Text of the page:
By Peter Jeff
The Leadership Mints Guy
Here’s an idea to help you work smarter not harder. Reading time: 3:21
Forget working 12-hour days or more. Try working just 5 minutes a day –with each of your employees—and making more time for you to think, to learn and to lead.
No way, you say. You gotta be kidding me! Well, read on and see for yourself.
The most effective leaders leverage the Friendly Five Minutes strategy to preempt problems and take precautionary measures that ward off at least some of the headaches before they flair into full-fledged migraines.
Highly effective leaders say that if they spend 5 minutes each day FIRST THING with each of their employees, they increase morale, cool smoldering fires and more fully assess the working conditions to better align for every-changing production demands and staffing assignments.
Let’s say you have eight direct reports and you spend 5 minutes with each of them or 40 minutes and let’s say you need 10 minutes to get from workstation to workstation to visit with your next direct report or 80 minutes.
So in 120 minutes (40+80) –or two hours—you have the other six or eight hours to do what you do best: lead. Not mop up proverbial spills. Or try to staff problem areas during critical stress situations.
Your first objective in spending those five minutes first thing during the shift is to show your appreciation for the employee, to make him or her feel important, and to sincerely listen to their PERSONAL interests and concerns first before focusing on business issues
“Hi, Alice, how did Sarah do in the dance recital yesterday?”
Now that’s a powerful question that makes Alice feel important and that shows how much the leader really cares about following up on Alice’s daughter’s dance recital and in the process demonstrating to Alice that she is valued as a person and an employee.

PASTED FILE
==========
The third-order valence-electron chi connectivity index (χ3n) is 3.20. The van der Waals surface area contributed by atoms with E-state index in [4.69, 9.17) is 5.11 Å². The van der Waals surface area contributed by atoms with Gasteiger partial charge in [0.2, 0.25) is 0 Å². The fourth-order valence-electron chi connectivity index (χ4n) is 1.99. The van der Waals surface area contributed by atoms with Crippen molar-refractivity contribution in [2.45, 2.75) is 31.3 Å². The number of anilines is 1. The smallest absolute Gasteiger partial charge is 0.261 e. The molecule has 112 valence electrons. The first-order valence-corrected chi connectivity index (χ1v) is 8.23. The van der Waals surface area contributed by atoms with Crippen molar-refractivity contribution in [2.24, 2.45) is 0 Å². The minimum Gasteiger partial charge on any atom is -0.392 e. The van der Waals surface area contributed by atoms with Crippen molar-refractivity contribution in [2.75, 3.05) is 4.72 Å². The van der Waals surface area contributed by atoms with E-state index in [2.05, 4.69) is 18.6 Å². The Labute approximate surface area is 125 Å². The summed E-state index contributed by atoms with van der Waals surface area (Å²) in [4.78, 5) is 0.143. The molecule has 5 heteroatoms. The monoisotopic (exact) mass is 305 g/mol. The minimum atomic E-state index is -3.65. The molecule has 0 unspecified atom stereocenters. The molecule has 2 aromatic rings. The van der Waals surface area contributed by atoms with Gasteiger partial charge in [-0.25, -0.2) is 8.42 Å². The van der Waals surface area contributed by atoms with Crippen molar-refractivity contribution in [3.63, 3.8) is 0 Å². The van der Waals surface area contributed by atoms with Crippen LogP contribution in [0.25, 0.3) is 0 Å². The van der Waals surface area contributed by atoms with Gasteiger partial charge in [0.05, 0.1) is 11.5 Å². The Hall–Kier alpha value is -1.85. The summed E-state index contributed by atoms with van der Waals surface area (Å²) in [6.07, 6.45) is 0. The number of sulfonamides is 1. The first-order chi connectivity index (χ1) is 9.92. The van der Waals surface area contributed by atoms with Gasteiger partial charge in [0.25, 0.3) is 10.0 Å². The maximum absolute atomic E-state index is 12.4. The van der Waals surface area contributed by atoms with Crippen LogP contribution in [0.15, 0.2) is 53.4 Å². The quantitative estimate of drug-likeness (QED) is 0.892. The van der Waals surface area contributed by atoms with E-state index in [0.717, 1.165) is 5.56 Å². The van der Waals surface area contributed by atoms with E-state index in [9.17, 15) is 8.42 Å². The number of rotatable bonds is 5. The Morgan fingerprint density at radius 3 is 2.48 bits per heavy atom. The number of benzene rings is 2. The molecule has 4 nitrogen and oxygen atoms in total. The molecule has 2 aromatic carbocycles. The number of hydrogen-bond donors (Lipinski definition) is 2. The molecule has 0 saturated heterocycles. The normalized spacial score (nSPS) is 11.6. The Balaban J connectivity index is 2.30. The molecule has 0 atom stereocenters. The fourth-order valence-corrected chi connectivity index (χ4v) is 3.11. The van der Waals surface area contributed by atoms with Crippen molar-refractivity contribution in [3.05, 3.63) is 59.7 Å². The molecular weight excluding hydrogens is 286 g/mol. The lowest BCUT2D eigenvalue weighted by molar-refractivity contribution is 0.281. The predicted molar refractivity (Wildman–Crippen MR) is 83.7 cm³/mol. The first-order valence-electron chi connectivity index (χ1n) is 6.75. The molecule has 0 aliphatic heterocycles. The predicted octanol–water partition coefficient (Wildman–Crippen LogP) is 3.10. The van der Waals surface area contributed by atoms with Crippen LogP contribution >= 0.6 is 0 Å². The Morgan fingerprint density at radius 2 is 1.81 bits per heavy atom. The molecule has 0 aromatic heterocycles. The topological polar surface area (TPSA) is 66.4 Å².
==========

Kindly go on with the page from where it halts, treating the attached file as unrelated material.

Then of course when you have a business conversation on current work load or work flow for example there is a higher degree of trust and credibility between the leader and the employee and that fosters more accurate, more timely information to solve problems curb costs and reinforce your influence as a leader.
After all, employees who feel they are listened to and have daily access to you, don’t go to higher ups in the organization to complain about you. You have invested in the Friendly Five.
You have given them at least five minutes of your time focusing solely on that one employee. You have already let your direct reports give you a piece of their mind at the start of their day so that you can have more peace of mind throughout the rest of your day.
Sam Walton, the founder of the Walmart, reinforces this leadership dictum of getting up close and personal –managing by walking around– to finding out what fires may be kindling right now that need to be simmered.
In his autobiography, Sam Walton, Made in America, My Story, he writes on page 147:
“I have been asked if I was a hands-on manager
or an arm’s –length manager.
I think I am more a manager
by walking and flying around and
in the process I stick my fingers into everything
I can to see how it’s coming along.”
Chances are Sam Walton used his own version of the Friendly Five. So can you.
Connect with your employees personal for five minutes at the start of a shift.
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